THE PUFFY CHAIR maintained my interest but when it was over, my initial reaction to the characters in the film was mixed at best.
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7 of 8 people found the following review helpful
I don't want to oversell the charms of "The Puffy Chair," which some might label amateurish due to its modest scope and limited budget, but I actually found this little relationship picture to be supremely well done. Made with heart, if not a lot of money, "The Puffy Chair" exemplifies what you can do with a solid, finely nuanced script. Simple, lovely, observant and sometimes hysterical--I identified, in a surprising way, with many of the elements of this film. This sleeper had me from the start and kept me enchanted throughout.

Written and directed by Mark and Jay Duplass (respectively), their first feature film also stars brother Mark as its central character Josh. Josh is on a quest to pick up a recliner that he purchased on Ebay. That's it, that's the whole plot. Along for the ride is his girlfriend Emily (Kathryn Aselton) with whom he shares a playful, but sometimes volatile, relationship. Having been together for some time, they are at that stage in their relationship where they feel the pressure of making real commitments. Picking up his brother Rhett (Rhett Wilkins) adds a dynamic to the trip that is unexpected. Rhett is a simple soul at peace with the world, which contrasts nicely with the overthinking Josh. Idealizing the chair as a memory and connection to the past, to simpler times, they then plan to take it to their parent's house as a gift. (They had a chair just like it growing up.)

Along the way, they share some good times and some misadventures--almost every one of which I identified with! One particularly amusing (but very real) bit involves Josh paying for a motel room as a single and then trying to get all three of them in. It is, at once, utterly preposterous and absolutely believable.
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Most Recent Customer Reviews
4.0 out of 5 stars It's been done
"The Puffy Chair" has been touted as the apotheosis of the vaunted "Mumblecore" movement of the mid-aughts. Read more
Published 25 days ago by Larry Benjamin
4.0 out of 5 stars Mark Duplass does wonderful work
Anything Mark Duplass does is worth watching and this flick is filled with so many real moments...it is heartbreaking at times.
Published 10 months ago by D. Riske
5.0 out of 5 stars The best of "mumblecore"
This is the epitome of everything I wanted from an indie film in the early 2000s: Fun, funny, and quirky while still grounded in a palpable reality. Read more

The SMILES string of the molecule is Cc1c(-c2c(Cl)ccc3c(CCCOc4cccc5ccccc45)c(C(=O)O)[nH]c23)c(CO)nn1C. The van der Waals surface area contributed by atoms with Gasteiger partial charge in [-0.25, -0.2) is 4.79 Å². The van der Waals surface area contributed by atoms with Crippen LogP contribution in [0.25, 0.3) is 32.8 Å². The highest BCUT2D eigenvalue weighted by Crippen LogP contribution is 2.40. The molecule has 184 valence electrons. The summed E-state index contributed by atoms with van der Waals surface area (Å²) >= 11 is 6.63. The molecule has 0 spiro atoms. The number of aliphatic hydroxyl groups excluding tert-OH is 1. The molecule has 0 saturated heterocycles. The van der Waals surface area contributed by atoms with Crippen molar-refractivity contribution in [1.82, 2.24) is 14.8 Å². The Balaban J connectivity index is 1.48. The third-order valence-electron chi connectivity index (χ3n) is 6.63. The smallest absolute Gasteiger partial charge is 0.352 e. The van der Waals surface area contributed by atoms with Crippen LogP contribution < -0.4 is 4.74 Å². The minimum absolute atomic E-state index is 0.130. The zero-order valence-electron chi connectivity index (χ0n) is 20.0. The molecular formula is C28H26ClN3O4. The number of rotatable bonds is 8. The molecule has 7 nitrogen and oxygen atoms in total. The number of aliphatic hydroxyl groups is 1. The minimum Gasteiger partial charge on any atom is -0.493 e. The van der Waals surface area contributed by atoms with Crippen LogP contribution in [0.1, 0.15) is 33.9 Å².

Published 17 months ago by Joshua Ligairi
5.0 out of 5 stars Painfully honest... which is why it may not be for everyone.
Real quick premise, although you should really just go ahead and watch the movie:
Josh (Mark Duplass of FX's "The League") just found what he believes to be the perfect... Read more
Published on January 14, 2011 by McGill
2.0 out of 5 stars Puffy Chair?
Why "The Puffy Chair" for a title, when the premise was about a relationship doomed to fail. "The chair" element adds nothing to the film. Read more
Published on November 24, 2010 by Rudy
5.0 out of 5 stars Duplass
I saw the Duplass brothers in person and it made me check this film out, glad I did.

- Jake Yenor
Published on February 2, 2010 by Jake Yenor
4.0 out of 5 stars Two brothers, a couple of women, a big chair, on the road to some kind...
The Puffy Chair is a fine addition to a growing body of films that abandon the polish of big studio productions, but replace it with a raw honesty that is rarely seen in the... Read more
Published on December 31, 2009 by Nathan Andersen
4.0 out of 5 stars Scathing Indictment of EBay
We view this film as a scathing indictment of EBay practices... Ir is enough to make you sick, the way ordinary people get ripped off and you turn on your computer, go online, log... Read more
Published on August 24, 2009 by Kevin Killian
4.0 out of 5 stars Real Cinema Verite. Is that redundant?
One of the few indie films I've seen in which the improvised dialogue actually sounds real. For that reason, I like this genre road pic which lacks any real point, but still... Read more
Published on January 18, 2009 by Bradley F. Smith
4.0 out of 5 stars Can't Quite Explain It!
I'm not a movie critic, by any means, however, there's something about this fledgling, amateurish, home made type movie, that really hits the mark. Read more
Published on November 9, 2008 by Joe M.